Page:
Author: Dicky Chen, Antonio Da Roza
Originally: Civic Exchange; HKU Medical Centre; Department of Community and Family Medicine, CUHK; Institute for the Environment, HKUST (published by Civic Exchange)
Originally: June 2008
Hospital bed days, lost productivity and doctor visits associated with the health impact of high air pollution costs HK$1.1 billion annually. The direct health care costs were the cost of illnesses and the indirect costs were the productivity losses due to hospital admissions and short term premature deaths.
The estimated unadjusted annual direct health care cost for all 4 criteria pollutants is HK$839 million. The adjusted direct cost is HK$0.8 billion. (note: adjustment is based on comparing the GDP per capita of the relevant region [Pearl River Delta or Macau], to that of Hong Kong. So, for Hong Kong the “adjusted” cost is also the raw value). The unadjusted annual indirect cost is HK$258 million.
The estimated costs, both indirect and direct, sums up to HK$162m per million population, compared to RMB $210m per million population for the Pearl River Delta, and $38m per million population for Macau.
These results are very likely merely low-end estimates.
The reduction of pollution to the levels in other world cities, such as London, Paris and New York, would avoid over 1,600 deaths annually. Between 1997-2003, total emissions of SO2 in Hong Kong increased by 39%, whereas NOx, PM10 and VOC emissions fell by 10%, 38% and 36% respectively.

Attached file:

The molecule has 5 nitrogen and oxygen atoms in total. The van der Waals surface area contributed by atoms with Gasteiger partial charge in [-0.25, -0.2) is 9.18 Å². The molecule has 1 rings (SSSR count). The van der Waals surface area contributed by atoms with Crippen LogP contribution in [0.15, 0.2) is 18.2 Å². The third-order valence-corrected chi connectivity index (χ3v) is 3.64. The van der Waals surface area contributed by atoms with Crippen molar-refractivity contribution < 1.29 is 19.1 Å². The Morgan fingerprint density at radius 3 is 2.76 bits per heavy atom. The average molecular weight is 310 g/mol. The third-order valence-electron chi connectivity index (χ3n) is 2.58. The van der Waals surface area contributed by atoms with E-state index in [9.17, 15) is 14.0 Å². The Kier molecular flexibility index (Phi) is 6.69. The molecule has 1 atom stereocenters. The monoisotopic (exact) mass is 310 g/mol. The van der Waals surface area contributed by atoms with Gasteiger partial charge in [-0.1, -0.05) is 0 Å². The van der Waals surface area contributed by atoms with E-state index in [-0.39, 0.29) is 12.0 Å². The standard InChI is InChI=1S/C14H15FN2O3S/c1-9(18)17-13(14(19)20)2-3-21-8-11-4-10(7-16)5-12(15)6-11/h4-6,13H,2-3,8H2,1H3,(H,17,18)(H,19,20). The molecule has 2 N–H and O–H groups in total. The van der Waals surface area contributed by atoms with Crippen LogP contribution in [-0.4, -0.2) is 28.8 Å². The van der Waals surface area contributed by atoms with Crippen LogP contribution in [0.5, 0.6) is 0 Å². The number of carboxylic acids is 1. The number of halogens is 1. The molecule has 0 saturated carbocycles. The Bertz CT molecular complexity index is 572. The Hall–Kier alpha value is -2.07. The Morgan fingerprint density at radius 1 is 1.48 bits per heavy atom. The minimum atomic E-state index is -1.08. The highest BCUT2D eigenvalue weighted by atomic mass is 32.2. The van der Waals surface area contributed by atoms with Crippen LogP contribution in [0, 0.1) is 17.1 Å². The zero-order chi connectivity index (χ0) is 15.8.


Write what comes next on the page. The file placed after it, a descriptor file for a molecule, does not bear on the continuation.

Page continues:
With regards to SO2, 12 out of the 16 Pearl River Delta/Hong Kong monitoring stations exceeded the WHO AQG by more than 5% in 2006 and 14 out of 16 exceeded the WHO AQG in 2007. For O3, most of the high annual mean concentration values were measure in rural areas such as Tap Mun in HK. Roadside concentrations of PM10 and NO2 have consistently exceeded WHO guidelines by roughly four times and two and a half times respectively.
The majority of days in Hong Kong fall in the 51 to 100 threshold on the API, which are not presented as “bad” air days but still produce significant long term public health impacts. In the 1980s there were typically no hazy days in summer in Hong Kong and on average only five hazy days per month in winter. The number of hazy days per month went up to about four in summer and 15 in winter during the 1990s, and eight in the summer and 25 in the winter from 2000 onwards. In Hong Kong, “hazy days” are days when visibility drops below 8km.
The power sector accounts for 89% of SO2, 44% of NO2, and 32% of local RSP emissions, whilst transport emissions have been shown to be the most important determinant of daily air quality for approximately 50% of the time in Hong Kong. Satellite images show that conditions from air pollution have worsened since 2003.
However, local research in the Pearl River Delta, Hong Kong, and Macao on air pollution and health is deficient compared to the size of the problem. In the last 25 years, only 37 papers (12 in local journals and 25 in international journals) were published on air pollution and health. There were no local public health studies in and on Shenzhen, Dongguan, and Foshan, and hence there is a lack of understanding of the problem by the public and government policymakers.